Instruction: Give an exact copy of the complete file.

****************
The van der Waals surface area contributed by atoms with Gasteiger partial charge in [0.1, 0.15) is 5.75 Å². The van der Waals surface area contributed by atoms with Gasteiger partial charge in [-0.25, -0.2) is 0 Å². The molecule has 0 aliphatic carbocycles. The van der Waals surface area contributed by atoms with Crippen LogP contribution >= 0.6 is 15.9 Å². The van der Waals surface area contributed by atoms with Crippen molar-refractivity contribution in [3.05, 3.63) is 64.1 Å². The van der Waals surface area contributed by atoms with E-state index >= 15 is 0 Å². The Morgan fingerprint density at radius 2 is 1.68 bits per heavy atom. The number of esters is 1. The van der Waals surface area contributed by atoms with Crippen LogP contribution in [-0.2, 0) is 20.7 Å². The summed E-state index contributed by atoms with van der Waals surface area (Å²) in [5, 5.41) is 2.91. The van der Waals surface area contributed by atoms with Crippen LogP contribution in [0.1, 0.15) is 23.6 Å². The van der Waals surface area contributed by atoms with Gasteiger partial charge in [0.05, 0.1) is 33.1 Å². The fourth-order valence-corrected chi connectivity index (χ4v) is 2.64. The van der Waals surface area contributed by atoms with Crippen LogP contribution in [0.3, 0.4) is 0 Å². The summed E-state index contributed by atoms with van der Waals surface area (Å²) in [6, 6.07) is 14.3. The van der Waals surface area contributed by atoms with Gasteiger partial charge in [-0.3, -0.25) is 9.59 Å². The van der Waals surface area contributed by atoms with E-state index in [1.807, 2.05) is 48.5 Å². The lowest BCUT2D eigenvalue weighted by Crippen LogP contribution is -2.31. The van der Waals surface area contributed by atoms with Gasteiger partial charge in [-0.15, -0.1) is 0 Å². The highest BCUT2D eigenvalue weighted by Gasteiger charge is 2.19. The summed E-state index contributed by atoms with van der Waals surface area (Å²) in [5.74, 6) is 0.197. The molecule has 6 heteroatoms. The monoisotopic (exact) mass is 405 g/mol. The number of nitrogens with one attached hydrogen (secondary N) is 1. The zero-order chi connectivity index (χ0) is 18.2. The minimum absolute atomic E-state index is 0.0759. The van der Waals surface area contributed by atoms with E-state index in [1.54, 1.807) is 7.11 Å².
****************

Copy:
The van der Waals surface area contributed by atoms with Gasteiger partial charge in [0.1, 0.15) is 5.75 Å². The van der Waals surface area contributed by atoms with Gasteiger partial charge in [-0.25, -0.2) is 0 Å². The molecule has 0 aliphatic carbocycles. The van der Waals surface area contributed by atoms with Crippen LogP contribution >= 0.6 is 15.9 Å². The van der Waals surface area contributed by atoms with Crippen molar-refractivity contribution in [3.05, 3.63) is 64.1 Å². The van der Waals surface area contributed by atoms with E-state index >= 15 is 0 Å². The Morgan fingerprint density at radius 2 is 1.68 bits per heavy atom. The number of esters is 1. The van der Waals surface area contributed by atoms with Crippen LogP contribution in [-0.2, 0) is 20.7 Å². The summed E-state index contributed by atoms with van der Waals surface area (Å²) in [5, 5.41) is 2.91. The van der Waals surface area contributed by atoms with Crippen LogP contribution in [0.1, 0.15) is 23.6 Å². The van der Waals surface area contributed by atoms with Gasteiger partial charge in [0.05, 0.1) is 33.1 Å². The fourth-order valence-corrected chi connectivity index (χ4v) is 2.64. The van der Waals surface area contributed by atoms with Crippen LogP contribution in [0.3, 0.4) is 0 Å². The summed E-state index contributed by atoms with van der Waals surface area (Å²) in [6, 6.07) is 14.3. The van der Waals surface area contributed by atoms with Gasteiger partial charge in [-0.3, -0.25) is 9.59 Å². The van der Waals surface area contributed by atoms with E-state index in [1.807, 2.05) is 48.5 Å². The lowest BCUT2D eigenvalue weighted by Crippen LogP contribution is -2.31. The van der Waals surface area contributed by atoms with Gasteiger partial charge in [-0.15, -0.1) is 0 Å². The highest BCUT2D eigenvalue weighted by Gasteiger charge is 2.19. The summed E-state index contributed by atoms with van der Waals surface area (Å²) in [5.74, 6) is 0.197. The molecule has 6 heteroatoms. The monoisotopic (exact) mass is 405 g/mol. The number of nitrogens with one attached hydrogen (secondary N) is 1. The zero-order chi connectivity index (χ0) is 18.2. The minimum absolute atomic E-state index is 0.0759. The van der Waals surface area contributed by atoms with E-state index in [1.54, 1.807) is 7.11 Å².